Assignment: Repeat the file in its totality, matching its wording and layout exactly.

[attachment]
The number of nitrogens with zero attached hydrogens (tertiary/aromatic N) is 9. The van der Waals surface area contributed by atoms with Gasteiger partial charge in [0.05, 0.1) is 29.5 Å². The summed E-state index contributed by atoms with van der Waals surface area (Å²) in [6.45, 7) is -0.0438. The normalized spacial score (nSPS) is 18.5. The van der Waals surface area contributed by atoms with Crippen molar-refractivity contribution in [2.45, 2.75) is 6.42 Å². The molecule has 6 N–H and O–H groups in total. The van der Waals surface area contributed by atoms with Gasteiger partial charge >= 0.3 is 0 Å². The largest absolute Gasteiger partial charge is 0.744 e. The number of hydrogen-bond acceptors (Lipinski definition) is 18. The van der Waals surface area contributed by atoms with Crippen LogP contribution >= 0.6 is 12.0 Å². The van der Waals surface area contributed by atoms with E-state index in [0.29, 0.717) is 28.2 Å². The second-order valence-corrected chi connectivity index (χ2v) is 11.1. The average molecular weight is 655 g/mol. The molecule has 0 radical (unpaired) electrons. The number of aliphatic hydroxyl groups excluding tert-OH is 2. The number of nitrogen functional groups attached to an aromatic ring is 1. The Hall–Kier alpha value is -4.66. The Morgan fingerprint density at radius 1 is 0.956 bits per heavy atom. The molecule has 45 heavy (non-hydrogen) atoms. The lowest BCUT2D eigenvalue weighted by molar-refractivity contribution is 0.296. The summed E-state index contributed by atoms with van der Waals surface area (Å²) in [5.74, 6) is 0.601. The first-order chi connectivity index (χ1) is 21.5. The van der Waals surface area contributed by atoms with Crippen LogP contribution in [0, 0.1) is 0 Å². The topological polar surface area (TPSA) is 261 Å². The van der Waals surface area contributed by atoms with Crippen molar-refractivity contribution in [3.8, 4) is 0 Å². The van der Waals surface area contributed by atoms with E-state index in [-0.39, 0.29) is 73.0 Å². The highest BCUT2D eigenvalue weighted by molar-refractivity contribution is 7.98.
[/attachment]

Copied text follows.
The number of nitrogens with zero attached hydrogens (tertiary/aromatic N) is 9. The van der Waals surface area contributed by atoms with Gasteiger partial charge in [0.05, 0.1) is 29.5 Å². The summed E-state index contributed by atoms with van der Waals surface area (Å²) in [6.45, 7) is -0.0438. The normalized spacial score (nSPS) is 18.5. The van der Waals surface area contributed by atoms with Crippen molar-refractivity contribution in [2.45, 2.75) is 6.42 Å². The molecule has 6 N–H and O–H groups in total. The van der Waals surface area contributed by atoms with Gasteiger partial charge >= 0.3 is 0 Å². The largest absolute Gasteiger partial charge is 0.744 e. The number of hydrogen-bond acceptors (Lipinski definition) is 18. The van der Waals surface area contributed by atoms with Crippen LogP contribution >= 0.6 is 12.0 Å². The van der Waals surface area contributed by atoms with E-state index in [0.29, 0.717) is 28.2 Å². The second-order valence-corrected chi connectivity index (χ2v) is 11.1. The average molecular weight is 655 g/mol. The molecule has 0 radical (unpaired) electrons. The number of aliphatic hydroxyl groups excluding tert-OH is 2. The number of nitrogen functional groups attached to an aromatic ring is 1. The Hall–Kier alpha value is -4.66. The Morgan fingerprint density at radius 1 is 0.956 bits per heavy atom. The molecule has 45 heavy (non-hydrogen) atoms. The lowest BCUT2D eigenvalue weighted by molar-refractivity contribution is 0.296. The summed E-state index contributed by atoms with van der Waals surface area (Å²) in [5.74, 6) is 0.601. The first-order chi connectivity index (χ1) is 21.5. The van der Waals surface area contributed by atoms with Crippen LogP contribution in [0, 0.1) is 0 Å². The topological polar surface area (TPSA) is 261 Å². The van der Waals surface area contributed by atoms with Crippen molar-refractivity contribution in [3.8, 4) is 0 Å². The van der Waals surface area contributed by atoms with E-state index in [-0.39, 0.29) is 73.0 Å². The highest BCUT2D eigenvalue weighted by molar-refractivity contribution is 7.98.